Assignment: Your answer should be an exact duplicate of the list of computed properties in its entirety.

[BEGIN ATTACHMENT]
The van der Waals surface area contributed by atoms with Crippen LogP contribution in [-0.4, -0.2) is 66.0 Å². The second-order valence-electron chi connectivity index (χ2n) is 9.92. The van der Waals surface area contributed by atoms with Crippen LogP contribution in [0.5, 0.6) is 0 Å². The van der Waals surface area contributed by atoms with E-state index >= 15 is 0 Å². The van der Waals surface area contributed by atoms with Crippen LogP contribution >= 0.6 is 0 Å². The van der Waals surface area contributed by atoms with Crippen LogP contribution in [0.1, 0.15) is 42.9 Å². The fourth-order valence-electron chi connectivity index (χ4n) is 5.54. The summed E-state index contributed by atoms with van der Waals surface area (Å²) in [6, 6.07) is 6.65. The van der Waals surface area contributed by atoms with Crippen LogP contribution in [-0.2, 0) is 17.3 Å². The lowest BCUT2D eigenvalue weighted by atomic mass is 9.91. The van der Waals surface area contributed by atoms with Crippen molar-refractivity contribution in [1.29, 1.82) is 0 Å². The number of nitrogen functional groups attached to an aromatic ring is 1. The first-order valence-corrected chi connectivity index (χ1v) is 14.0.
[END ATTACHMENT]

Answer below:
The van der Waals surface area contributed by atoms with Crippen LogP contribution in [-0.4, -0.2) is 66.0 Å². The second-order valence-electron chi connectivity index (χ2n) is 9.92. The van der Waals surface area contributed by atoms with Crippen LogP contribution in [0.5, 0.6) is 0 Å². The van der Waals surface area contributed by atoms with E-state index >= 15 is 0 Å². The van der Waals surface area contributed by atoms with Crippen LogP contribution >= 0.6 is 0 Å². The van der Waals surface area contributed by atoms with Crippen LogP contribution in [0.1, 0.15) is 42.9 Å². The fourth-order valence-electron chi connectivity index (χ4n) is 5.54. The summed E-state index contributed by atoms with van der Waals surface area (Å²) in [6, 6.07) is 6.65. The van der Waals surface area contributed by atoms with Crippen LogP contribution in [-0.2, 0) is 17.3 Å². The lowest BCUT2D eigenvalue weighted by atomic mass is 9.91. The van der Waals surface area contributed by atoms with Crippen molar-refractivity contribution in [1.29, 1.82) is 0 Å². The number of nitrogen functional groups attached to an aromatic ring is 1. The first-order valence-corrected chi connectivity index (χ1v) is 14.0.